Freedom vs discipline with food and exercise

Most of us consider willpower and discipline when it comes to healthy eating a must. How can you be without it? If you let yourself eat as much as you want and what you want, and not exercise you might end up as a fat lazy slob on the couch watching show reruns. Or would you? What if taking out our desire to control, to discipline ourselves, we start living a more in-tune and aligned life with our body and our internal wisdom?

Before jumping to an answer, here is piece by Krishnamurti on freedom and discipline that I love. It is not about food but it applies to food and exercise as just much. It is on a longer side but totally worth reading and pondering about. (my comments along the way are in purple and parts that are important are bolded). Full piece can be found here.

“HAVE YOU EVER considered why we are disciplined, or why we discipline ourselves? …Your parents, your teachers, the society around you – they all tell you that you must be disciplined, controlled. (Nutritionist, your trainer, yoga instructor all set boundaries for you and demand that you follow if you want results. We also discipline ourselves by putting restrictions and creating a lot of rules that we aim to follow) Why? And is there really any necessity for discipline at all? I know we are accustomed to think that discipline is necessary – the discipline imposed either by society, or by a religious teacher, or by a particular moral code, or by our own experience.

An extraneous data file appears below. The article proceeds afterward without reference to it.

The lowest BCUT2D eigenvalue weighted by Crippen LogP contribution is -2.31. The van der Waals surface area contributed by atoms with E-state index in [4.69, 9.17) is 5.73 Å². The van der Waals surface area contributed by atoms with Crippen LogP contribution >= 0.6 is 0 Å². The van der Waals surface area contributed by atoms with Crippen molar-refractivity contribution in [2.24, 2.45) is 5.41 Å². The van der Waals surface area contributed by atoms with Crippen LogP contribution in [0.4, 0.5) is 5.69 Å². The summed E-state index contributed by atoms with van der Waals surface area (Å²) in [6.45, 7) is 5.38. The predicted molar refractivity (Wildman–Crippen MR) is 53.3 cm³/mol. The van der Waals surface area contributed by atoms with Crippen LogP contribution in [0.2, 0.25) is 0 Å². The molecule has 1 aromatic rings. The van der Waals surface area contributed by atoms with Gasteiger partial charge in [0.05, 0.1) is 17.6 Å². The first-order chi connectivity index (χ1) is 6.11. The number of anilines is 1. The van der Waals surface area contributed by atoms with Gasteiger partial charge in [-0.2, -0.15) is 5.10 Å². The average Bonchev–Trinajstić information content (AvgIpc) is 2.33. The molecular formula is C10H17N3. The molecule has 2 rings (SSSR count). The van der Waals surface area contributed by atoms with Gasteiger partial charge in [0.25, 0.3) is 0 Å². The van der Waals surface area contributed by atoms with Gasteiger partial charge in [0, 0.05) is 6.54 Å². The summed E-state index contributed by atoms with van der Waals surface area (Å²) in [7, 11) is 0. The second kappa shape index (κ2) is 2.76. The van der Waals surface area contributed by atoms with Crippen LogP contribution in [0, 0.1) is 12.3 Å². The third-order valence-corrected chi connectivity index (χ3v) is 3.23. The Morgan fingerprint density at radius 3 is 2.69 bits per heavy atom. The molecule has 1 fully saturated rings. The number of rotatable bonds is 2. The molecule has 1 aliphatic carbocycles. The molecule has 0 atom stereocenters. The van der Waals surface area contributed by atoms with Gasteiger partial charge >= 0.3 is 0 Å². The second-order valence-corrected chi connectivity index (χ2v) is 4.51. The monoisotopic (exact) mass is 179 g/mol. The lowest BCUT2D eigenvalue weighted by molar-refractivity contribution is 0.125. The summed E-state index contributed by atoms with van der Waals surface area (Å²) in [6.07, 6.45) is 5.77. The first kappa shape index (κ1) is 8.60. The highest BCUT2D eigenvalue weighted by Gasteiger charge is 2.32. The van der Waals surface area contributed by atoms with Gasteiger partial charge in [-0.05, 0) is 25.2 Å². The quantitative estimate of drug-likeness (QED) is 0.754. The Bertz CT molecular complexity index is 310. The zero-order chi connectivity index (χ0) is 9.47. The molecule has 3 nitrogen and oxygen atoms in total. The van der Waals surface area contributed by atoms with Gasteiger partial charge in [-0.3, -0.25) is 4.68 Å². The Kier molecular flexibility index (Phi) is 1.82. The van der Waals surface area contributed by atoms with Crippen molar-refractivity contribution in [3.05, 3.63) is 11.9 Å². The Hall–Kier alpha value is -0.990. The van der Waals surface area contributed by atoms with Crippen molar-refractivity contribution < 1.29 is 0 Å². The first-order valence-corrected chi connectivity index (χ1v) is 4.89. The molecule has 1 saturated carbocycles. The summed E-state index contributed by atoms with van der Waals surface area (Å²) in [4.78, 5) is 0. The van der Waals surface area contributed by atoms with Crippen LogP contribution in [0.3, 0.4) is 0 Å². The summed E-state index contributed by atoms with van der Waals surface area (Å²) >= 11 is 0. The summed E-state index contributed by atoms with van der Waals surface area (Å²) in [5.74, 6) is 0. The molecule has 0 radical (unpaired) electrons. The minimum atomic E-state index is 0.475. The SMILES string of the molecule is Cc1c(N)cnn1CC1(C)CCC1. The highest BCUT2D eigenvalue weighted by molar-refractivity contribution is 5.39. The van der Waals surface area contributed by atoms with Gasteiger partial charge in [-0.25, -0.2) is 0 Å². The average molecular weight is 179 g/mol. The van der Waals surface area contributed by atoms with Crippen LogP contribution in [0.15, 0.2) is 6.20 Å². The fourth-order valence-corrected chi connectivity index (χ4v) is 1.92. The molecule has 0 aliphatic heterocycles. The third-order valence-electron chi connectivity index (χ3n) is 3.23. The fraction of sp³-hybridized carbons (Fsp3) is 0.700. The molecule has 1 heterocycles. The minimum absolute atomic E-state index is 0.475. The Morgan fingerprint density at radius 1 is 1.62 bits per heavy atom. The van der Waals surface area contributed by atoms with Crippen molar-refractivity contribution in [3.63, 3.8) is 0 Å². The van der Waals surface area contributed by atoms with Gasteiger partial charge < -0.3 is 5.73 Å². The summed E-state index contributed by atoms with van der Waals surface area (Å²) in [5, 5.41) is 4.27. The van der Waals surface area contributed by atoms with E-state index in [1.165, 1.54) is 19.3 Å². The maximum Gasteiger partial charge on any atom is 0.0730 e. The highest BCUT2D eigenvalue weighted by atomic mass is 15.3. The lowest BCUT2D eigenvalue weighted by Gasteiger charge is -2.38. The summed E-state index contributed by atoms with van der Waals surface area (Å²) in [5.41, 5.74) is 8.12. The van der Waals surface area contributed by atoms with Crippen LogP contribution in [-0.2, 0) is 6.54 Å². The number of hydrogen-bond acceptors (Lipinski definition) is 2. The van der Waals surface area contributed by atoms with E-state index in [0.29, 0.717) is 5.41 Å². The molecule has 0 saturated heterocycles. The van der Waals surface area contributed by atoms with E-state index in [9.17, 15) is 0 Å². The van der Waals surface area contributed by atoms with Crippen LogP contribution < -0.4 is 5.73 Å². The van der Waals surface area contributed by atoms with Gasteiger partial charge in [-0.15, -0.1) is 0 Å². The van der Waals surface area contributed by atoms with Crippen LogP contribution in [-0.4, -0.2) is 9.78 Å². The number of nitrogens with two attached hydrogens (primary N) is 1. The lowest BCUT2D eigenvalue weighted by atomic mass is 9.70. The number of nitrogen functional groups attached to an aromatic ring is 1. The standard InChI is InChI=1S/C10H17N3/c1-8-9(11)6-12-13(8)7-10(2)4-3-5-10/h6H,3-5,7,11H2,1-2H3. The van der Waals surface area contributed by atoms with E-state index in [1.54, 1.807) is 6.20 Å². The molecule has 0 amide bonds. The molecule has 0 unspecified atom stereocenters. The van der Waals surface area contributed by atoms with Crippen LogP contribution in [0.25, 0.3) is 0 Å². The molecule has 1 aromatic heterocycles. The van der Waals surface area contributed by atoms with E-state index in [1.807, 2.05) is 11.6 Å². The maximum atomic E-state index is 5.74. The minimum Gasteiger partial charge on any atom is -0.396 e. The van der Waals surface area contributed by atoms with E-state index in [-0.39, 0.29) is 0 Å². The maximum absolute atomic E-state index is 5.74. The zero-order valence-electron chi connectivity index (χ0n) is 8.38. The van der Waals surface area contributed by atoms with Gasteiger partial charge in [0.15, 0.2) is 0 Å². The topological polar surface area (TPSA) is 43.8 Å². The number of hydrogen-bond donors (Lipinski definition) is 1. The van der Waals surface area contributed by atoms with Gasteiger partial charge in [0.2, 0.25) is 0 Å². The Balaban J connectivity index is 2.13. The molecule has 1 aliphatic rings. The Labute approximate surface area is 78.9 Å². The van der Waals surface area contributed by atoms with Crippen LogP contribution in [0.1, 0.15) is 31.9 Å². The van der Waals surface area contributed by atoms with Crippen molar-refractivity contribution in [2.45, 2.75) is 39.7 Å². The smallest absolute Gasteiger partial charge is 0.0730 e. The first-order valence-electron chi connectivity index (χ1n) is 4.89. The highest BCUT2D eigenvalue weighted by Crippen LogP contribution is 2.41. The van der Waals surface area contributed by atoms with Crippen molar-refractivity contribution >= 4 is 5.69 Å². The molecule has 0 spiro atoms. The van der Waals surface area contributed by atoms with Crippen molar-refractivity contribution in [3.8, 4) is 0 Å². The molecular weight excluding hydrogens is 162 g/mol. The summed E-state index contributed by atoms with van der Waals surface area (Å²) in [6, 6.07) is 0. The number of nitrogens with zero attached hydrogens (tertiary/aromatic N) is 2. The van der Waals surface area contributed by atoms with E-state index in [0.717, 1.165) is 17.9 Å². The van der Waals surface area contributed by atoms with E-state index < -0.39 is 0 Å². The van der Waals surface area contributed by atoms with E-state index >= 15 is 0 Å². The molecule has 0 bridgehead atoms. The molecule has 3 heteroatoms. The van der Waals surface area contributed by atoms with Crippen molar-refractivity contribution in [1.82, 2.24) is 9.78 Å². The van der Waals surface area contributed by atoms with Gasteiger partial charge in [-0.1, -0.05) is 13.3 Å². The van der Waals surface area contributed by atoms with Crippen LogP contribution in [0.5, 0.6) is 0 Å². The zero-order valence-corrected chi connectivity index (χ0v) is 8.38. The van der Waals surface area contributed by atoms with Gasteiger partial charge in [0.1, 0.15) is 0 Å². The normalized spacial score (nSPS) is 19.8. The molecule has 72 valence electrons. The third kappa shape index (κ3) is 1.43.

The ambitious man who wants to achieve, who wants to make a lot of money, who wants to be a great politician – his very ambition becomes the means of his own discipline. (as for health foodies who limit calories, particular foods, time when they eat) So everyone around you says that discipline is necessary: you must go to bed and get up at a certain hour, you must study, pass examinations, obey your father and mother, and so on.

Now, why should you be disciplined at all? What does discipline mean? It means adjusting yourself to something, does it not? To adjust your thinking to what other people say, to resist some forms of desire and accept others, to comply with this practice and not with that, to conform, to suppress, to follow, not only on the surface of the mind, but also deep down – all this is implied in discipline. And for centuries, age after age, we have been told by teachers, gurus, priests, politicians, kings, lawyers, by the society in which we live, that there must be discipline.